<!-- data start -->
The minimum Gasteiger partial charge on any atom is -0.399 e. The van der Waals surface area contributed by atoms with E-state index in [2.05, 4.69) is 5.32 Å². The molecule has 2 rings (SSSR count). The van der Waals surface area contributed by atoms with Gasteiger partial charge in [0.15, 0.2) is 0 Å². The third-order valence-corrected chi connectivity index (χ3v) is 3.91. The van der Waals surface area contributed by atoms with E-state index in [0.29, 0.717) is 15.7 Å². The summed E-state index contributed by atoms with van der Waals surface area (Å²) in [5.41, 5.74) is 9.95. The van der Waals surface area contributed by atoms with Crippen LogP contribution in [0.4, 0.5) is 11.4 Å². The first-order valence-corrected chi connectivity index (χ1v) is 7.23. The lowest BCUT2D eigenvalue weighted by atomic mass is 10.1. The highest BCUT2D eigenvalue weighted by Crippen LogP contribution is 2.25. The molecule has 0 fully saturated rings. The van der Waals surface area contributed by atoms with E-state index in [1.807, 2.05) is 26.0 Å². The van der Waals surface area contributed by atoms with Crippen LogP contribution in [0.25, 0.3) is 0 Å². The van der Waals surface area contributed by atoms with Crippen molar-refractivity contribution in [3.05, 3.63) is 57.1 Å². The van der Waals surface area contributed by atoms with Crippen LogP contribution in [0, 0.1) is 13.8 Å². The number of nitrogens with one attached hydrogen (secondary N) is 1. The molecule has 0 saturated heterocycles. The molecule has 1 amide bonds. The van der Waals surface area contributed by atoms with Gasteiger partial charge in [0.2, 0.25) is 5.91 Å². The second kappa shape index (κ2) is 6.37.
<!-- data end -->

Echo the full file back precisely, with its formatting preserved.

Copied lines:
The minimum Gasteiger partial charge on any atom is -0.399 e. The van der Waals surface area contributed by atoms with E-state index in [2.05, 4.69) is 5.32 Å². The molecule has 2 rings (SSSR count). The van der Waals surface area contributed by atoms with Gasteiger partial charge in [0.15, 0.2) is 0 Å². The third-order valence-corrected chi connectivity index (χ3v) is 3.91. The van der Waals surface area contributed by atoms with E-state index in [0.29, 0.717) is 15.7 Å². The summed E-state index contributed by atoms with van der Waals surface area (Å²) in [5.41, 5.74) is 9.95. The van der Waals surface area contributed by atoms with Crippen LogP contribution in [0.4, 0.5) is 11.4 Å². The first-order valence-corrected chi connectivity index (χ1v) is 7.23. The lowest BCUT2D eigenvalue weighted by atomic mass is 10.1. The highest BCUT2D eigenvalue weighted by Crippen LogP contribution is 2.25. The molecule has 0 fully saturated rings. The van der Waals surface area contributed by atoms with E-state index in [1.807, 2.05) is 26.0 Å². The van der Waals surface area contributed by atoms with Crippen LogP contribution in [0.25, 0.3) is 0 Å². The van der Waals surface area contributed by atoms with Crippen molar-refractivity contribution in [3.05, 3.63) is 57.1 Å². The van der Waals surface area contributed by atoms with Crippen LogP contribution in [0, 0.1) is 13.8 Å². The number of nitrogens with one attached hydrogen (secondary N) is 1. The molecule has 0 saturated heterocycles. The molecule has 1 amide bonds. The van der Waals surface area contributed by atoms with Gasteiger partial charge in [0.2, 0.25) is 5.91 Å². The second kappa shape index (κ2) is 6.37.